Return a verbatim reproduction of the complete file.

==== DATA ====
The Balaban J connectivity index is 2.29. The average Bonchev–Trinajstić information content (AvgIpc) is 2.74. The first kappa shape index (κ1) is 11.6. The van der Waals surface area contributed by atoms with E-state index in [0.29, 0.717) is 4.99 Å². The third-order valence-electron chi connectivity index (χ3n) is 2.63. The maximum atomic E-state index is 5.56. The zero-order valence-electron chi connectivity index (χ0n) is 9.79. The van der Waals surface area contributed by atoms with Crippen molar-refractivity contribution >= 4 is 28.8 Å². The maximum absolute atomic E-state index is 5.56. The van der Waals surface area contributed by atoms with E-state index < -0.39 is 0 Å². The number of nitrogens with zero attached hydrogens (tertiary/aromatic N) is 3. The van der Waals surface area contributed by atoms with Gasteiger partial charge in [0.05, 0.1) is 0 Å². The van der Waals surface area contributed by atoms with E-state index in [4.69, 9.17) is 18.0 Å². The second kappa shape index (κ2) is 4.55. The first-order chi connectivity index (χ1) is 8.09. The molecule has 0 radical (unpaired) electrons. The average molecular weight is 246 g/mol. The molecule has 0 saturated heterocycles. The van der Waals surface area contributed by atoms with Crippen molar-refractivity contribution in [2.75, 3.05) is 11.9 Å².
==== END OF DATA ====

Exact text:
The Balaban J connectivity index is 2.29. The average Bonchev–Trinajstić information content (AvgIpc) is 2.74. The first kappa shape index (κ1) is 11.6. The van der Waals surface area contributed by atoms with E-state index in [0.29, 0.717) is 4.99 Å². The third-order valence-electron chi connectivity index (χ3n) is 2.63. The maximum atomic E-state index is 5.56. The zero-order valence-electron chi connectivity index (χ0n) is 9.79. The van der Waals surface area contributed by atoms with Crippen molar-refractivity contribution >= 4 is 28.8 Å². The maximum absolute atomic E-state index is 5.56. The van der Waals surface area contributed by atoms with E-state index < -0.39 is 0 Å². The number of nitrogens with zero attached hydrogens (tertiary/aromatic N) is 3. The van der Waals surface area contributed by atoms with Gasteiger partial charge in [0.05, 0.1) is 0 Å². The van der Waals surface area contributed by atoms with E-state index in [4.69, 9.17) is 18.0 Å². The second kappa shape index (κ2) is 4.55. The first-order chi connectivity index (χ1) is 8.09. The molecule has 0 radical (unpaired) electrons. The average molecular weight is 246 g/mol. The molecule has 0 saturated heterocycles. The van der Waals surface area contributed by atoms with Crippen molar-refractivity contribution in [2.75, 3.05) is 11.9 Å².